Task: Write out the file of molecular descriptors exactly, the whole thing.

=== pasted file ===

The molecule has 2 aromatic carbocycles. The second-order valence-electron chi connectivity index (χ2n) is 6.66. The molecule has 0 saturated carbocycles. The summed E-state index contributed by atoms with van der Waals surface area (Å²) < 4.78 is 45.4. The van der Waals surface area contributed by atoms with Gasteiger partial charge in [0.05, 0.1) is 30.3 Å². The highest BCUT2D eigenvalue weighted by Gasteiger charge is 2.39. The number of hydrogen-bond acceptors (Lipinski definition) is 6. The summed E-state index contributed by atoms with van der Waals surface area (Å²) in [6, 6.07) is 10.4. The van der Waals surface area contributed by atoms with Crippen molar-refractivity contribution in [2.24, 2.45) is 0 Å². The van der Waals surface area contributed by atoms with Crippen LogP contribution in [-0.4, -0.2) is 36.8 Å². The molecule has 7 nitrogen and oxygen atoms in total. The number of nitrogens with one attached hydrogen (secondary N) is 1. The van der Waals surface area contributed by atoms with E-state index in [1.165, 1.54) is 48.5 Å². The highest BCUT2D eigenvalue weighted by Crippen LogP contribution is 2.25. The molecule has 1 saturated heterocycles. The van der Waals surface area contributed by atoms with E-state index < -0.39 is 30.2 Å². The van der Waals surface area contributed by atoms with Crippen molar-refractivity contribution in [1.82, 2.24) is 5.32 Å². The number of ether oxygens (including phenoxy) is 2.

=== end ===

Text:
The molecule has 2 aromatic carbocycles. The second-order valence-electron chi connectivity index (χ2n) is 6.66. The molecule has 0 saturated carbocycles. The summed E-state index contributed by atoms with van der Waals surface area (Å²) < 4.78 is 45.4. The van der Waals surface area contributed by atoms with Gasteiger partial charge in [0.05, 0.1) is 30.3 Å². The highest BCUT2D eigenvalue weighted by Gasteiger charge is 2.39. The number of hydrogen-bond acceptors (Lipinski definition) is 6. The summed E-state index contributed by atoms with van der Waals surface area (Å²) in [6, 6.07) is 10.4. The van der Waals surface area contributed by atoms with Crippen molar-refractivity contribution in [2.24, 2.45) is 0 Å². The van der Waals surface area contributed by atoms with Crippen LogP contribution in [-0.4, -0.2) is 36.8 Å². The molecule has 7 nitrogen and oxygen atoms in total. The number of nitrogens with one attached hydrogen (secondary N) is 1. The van der Waals surface area contributed by atoms with E-state index in [1.165, 1.54) is 48.5 Å². The highest BCUT2D eigenvalue weighted by Crippen LogP contribution is 2.25. The molecule has 1 saturated heterocycles. The van der Waals surface area contributed by atoms with E-state index < -0.39 is 30.2 Å². The van der Waals surface area contributed by atoms with Crippen molar-refractivity contribution in [1.82, 2.24) is 5.32 Å². The number of ether oxygens (including phenoxy) is 2.